Benefits of Raising Goats

Learn how raising goats is an excellent source of milk and cheese as well as tips on buying, housing and fencing, feeding, birthing and milking.


| April/May 1998



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Goats can be used for food, landscaping, transporting supplies and even profit.


PHOTO: MOTHER EARTH NEWS STAFF

The goat is undoubtedly the most versatile livestock a homesteader can own. The homestead hog will eat your garbage and can produce lots of piglets for meat or sale, but you're not going to milk one or make any money selling cheese from a pig. Sheep, chickens, rabbits, turkeys, ducks, and the traditional milk cow all have their respective uses, but none will provide all of the following — milk, cheese, meat, brush control — within a handy one to two-hundred pound package that will also pack your gear on a hiking trip. The goat is the only animal named that you could honestly describe as personable. A homestead goat that's raised right is as loyal, charming, and companionable as the family dog, and in most cases a lot more useful.

Goats come in a great variety of breeds and strains. They are perhaps best defined by their three main commercial uses. Thus we have hair goats (that produce mohair and cashmere), meat goats (the Spanish goat and the Boer goat dominate the current market), and milk or dairy goats (common breeds include the Toggenberg, Nubian, Saanen, La Mancha, Oberhasli, and Alpine). The hair goat and meat goat industries are most prevalent in the American Southwest. Although hair goats and meat goats can be milked, butchered, or used for packing (my own homegrown goats have a lot of Spanish blood), most small-farm or homestead goats are dairy goats.

Choosing a Goat to Purchase

Since we're assuming that you are just starting out with the joys of homestead goats, the best goat to start with is a female (called a doe) that is pregnant. A pregnant doe will soon give you the priceless experience of birthing and raising baby goats (called kids), and shortly after that will provide the family with better milk and cheese than money can buy, often with some left over for sale. The breed, in my opinion, is not important. Goat fanciers, like dog and horse fanciers, like to brag about their breed, and they will argue the merits of their breed over those of any other breed. But the fact is that all the dairy goat breeds mentioned above produce good, hardy, milk-goats that will yield about a gallon of milk per day and be a pleasure to have around. Various hybrids and crosses of those breeds can be just as good. Note, however, that all the breeds mentioned can produce some real lemons, too, that may be unhealthy, poor milkers, and hard to handle. Jesse — bless her heart — is a case in point.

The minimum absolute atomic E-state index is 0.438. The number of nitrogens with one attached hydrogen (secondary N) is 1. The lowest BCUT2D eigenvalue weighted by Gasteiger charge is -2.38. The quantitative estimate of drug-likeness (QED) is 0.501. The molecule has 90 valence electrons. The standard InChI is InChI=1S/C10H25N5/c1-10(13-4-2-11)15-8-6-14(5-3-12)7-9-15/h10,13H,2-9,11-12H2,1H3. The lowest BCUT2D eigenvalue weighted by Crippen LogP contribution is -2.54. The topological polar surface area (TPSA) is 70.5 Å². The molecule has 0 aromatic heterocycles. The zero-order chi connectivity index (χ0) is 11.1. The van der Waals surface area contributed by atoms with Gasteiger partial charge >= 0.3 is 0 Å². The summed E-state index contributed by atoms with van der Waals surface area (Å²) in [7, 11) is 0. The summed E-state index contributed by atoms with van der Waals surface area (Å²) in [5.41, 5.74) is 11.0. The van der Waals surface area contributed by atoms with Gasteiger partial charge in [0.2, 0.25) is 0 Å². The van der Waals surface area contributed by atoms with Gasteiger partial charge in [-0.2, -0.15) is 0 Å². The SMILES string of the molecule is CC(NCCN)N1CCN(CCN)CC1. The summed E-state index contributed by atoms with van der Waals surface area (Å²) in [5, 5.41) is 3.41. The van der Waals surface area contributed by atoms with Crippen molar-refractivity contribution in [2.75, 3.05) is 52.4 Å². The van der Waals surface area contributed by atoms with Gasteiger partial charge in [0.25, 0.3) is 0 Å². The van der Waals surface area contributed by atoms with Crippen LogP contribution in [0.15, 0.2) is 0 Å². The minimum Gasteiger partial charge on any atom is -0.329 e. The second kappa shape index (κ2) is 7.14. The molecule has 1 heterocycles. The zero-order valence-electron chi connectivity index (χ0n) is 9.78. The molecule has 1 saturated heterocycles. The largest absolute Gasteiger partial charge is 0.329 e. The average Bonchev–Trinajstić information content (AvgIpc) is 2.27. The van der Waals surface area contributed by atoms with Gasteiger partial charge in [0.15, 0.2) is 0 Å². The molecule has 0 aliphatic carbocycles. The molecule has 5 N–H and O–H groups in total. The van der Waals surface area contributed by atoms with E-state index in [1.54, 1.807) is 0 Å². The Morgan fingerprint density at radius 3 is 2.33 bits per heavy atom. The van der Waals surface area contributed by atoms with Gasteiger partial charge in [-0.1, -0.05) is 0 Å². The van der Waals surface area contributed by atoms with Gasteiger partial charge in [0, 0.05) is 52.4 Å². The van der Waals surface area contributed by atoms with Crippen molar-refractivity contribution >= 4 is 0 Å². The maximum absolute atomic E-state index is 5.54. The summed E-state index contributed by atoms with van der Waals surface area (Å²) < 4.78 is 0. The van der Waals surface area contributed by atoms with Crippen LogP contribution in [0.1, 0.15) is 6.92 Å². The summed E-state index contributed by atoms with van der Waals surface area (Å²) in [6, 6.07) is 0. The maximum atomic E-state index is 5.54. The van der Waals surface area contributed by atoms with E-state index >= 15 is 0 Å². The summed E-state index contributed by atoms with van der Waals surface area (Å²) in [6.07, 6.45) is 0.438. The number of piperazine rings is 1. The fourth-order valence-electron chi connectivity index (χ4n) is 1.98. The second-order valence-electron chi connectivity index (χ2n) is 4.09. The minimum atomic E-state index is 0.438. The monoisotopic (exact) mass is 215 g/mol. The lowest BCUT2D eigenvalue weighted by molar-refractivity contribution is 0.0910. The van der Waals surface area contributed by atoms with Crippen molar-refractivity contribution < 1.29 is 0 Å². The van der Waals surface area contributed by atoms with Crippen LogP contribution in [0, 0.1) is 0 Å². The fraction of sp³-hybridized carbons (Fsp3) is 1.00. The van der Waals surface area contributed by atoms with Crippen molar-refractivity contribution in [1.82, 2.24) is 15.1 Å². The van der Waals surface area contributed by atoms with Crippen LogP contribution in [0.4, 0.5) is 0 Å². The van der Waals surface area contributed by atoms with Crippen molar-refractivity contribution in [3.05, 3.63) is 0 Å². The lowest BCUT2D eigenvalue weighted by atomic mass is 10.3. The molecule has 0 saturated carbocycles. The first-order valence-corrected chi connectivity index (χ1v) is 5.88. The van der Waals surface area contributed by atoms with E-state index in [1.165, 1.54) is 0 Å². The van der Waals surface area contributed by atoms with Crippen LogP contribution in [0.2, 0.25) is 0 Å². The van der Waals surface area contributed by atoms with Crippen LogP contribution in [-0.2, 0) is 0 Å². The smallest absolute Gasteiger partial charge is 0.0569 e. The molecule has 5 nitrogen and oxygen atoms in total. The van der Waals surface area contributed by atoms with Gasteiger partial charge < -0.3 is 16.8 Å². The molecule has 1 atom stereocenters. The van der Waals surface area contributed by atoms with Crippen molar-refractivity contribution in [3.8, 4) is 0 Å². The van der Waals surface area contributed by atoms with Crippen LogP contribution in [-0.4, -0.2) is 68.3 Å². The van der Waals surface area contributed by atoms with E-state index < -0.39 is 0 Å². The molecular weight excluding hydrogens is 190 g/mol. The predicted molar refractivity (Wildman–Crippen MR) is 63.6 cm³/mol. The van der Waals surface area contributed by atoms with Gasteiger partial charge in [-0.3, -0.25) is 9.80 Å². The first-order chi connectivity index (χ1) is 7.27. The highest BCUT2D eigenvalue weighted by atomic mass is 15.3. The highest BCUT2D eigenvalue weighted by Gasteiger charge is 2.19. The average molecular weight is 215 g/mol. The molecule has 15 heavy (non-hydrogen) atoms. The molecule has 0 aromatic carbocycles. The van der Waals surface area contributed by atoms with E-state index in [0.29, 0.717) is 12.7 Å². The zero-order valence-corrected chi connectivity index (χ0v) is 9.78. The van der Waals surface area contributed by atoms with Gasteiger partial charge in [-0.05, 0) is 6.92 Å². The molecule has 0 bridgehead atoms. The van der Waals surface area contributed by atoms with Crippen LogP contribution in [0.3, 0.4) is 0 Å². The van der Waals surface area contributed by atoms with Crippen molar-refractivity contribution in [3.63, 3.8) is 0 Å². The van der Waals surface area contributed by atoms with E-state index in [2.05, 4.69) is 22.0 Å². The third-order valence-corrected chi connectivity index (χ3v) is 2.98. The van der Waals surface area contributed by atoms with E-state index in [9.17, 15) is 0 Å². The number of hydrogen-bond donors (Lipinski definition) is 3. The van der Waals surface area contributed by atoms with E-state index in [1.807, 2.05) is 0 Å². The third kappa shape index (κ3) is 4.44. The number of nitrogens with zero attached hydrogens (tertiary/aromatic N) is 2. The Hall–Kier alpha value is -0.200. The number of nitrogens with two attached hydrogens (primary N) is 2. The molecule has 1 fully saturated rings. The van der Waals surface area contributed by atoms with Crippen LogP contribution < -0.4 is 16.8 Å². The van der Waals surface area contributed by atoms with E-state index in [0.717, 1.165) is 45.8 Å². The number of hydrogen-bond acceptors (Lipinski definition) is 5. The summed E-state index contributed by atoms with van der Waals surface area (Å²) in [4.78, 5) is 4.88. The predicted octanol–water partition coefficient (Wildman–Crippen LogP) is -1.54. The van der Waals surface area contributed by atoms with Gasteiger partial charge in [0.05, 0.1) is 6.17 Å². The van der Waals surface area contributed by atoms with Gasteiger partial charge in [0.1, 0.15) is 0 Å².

My wife and I acquired Jesse because we had an infant son who, we figured, should have better milk than money could buy. Once breast milk was no longer an option, we wanted goat's milk. Goat's milk has smaller, finer fat globules than cow's milk, making it easier for humans to digest. Straight from the doe, it will run, on average, about four percent butter fat, compared to a little over three percent for store-bought cow's milk. Any milk-drinker will benefit from goat's milk, but a baby will benefit most. In the store, however, goat's milk will run two to three times the price of cow's milk, so we could see the economy in having our own goat. We scanned the local "shopper" for goats for sale, and one afternoon went to see Jesse.

Our soon-to-be homestead goat was an Alpine/Nubian cross, bred to a good Alpine male (called a buck), and her mother, the owner said, produced better than one gallon per day every time she freshened. This was all good news and the price for Jesse, who was due to kid any day, was a mere hundred dollars. This was because "Jesse's a little bit shy."

We went into Jesse's pen and it was clear even to a city slicker that Jesse was wild as a March hare. If it hadn't been a small pen we never would have caught her. Jesse's horns were long and dangerous, but with three people working hard, we were able to carry her out to the pickup without anyone getting gored and we tied her down so she wouldn't destroy the camper shell on the ride home.

myra
9/8/2011 9:34:14 AM

I can see several issues with this article that are not quite accurate. 1. In almost all states, you CANNOT sell cheese or milk from your goat, it is illegal. 2. You can't just start with one pregnant doe, goats are herd animals are are very unhappy alone. You MUST have at least two, even if the second one is just a wether or something. 3. Eight weeks is too young to wean, 12 weeks is the youngest you should ever completely wean your kids. Any earlier and the kid's growth will be stunted permanently and it will be more susceptible to disease, etc. all it's life. The article was very good, I just feel that this is very important info for a new goat owner, it sure made a big difference to me when I was starting out with goats.






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